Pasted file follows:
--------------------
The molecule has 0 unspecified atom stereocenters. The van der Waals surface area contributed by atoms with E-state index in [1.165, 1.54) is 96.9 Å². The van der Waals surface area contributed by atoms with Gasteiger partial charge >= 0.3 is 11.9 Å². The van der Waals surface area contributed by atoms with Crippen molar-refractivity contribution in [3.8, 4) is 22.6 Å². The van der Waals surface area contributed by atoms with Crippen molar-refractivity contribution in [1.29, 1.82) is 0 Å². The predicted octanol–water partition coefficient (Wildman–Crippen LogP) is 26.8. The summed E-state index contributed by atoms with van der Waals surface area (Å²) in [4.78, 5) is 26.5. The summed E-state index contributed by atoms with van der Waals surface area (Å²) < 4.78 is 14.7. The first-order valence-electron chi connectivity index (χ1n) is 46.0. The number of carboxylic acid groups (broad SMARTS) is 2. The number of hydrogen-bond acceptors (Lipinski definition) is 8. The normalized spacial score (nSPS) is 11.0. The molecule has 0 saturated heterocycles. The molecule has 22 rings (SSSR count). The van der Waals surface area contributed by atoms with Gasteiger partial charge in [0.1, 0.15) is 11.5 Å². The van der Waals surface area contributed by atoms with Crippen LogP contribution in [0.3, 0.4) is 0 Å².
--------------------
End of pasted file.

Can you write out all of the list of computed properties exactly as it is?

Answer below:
The molecule has 0 unspecified atom stereocenters. The van der Waals surface area contributed by atoms with E-state index in [1.165, 1.54) is 96.9 Å². The van der Waals surface area contributed by atoms with Gasteiger partial charge >= 0.3 is 11.9 Å². The van der Waals surface area contributed by atoms with Crippen molar-refractivity contribution in [3.8, 4) is 22.6 Å². The van der Waals surface area contributed by atoms with Crippen molar-refractivity contribution in [1.29, 1.82) is 0 Å². The predicted octanol–water partition coefficient (Wildman–Crippen LogP) is 26.8. The summed E-state index contributed by atoms with van der Waals surface area (Å²) in [4.78, 5) is 26.5. The summed E-state index contributed by atoms with van der Waals surface area (Å²) < 4.78 is 14.7. The first-order valence-electron chi connectivity index (χ1n) is 46.0. The number of carboxylic acid groups (broad SMARTS) is 2. The number of hydrogen-bond acceptors (Lipinski definition) is 8. The normalized spacial score (nSPS) is 11.0. The molecule has 0 saturated heterocycles. The molecule has 22 rings (SSSR count). The van der Waals surface area contributed by atoms with Gasteiger partial charge in [0.1, 0.15) is 11.5 Å². The van der Waals surface area contributed by atoms with Crippen LogP contribution in [0.3, 0.4) is 0 Å².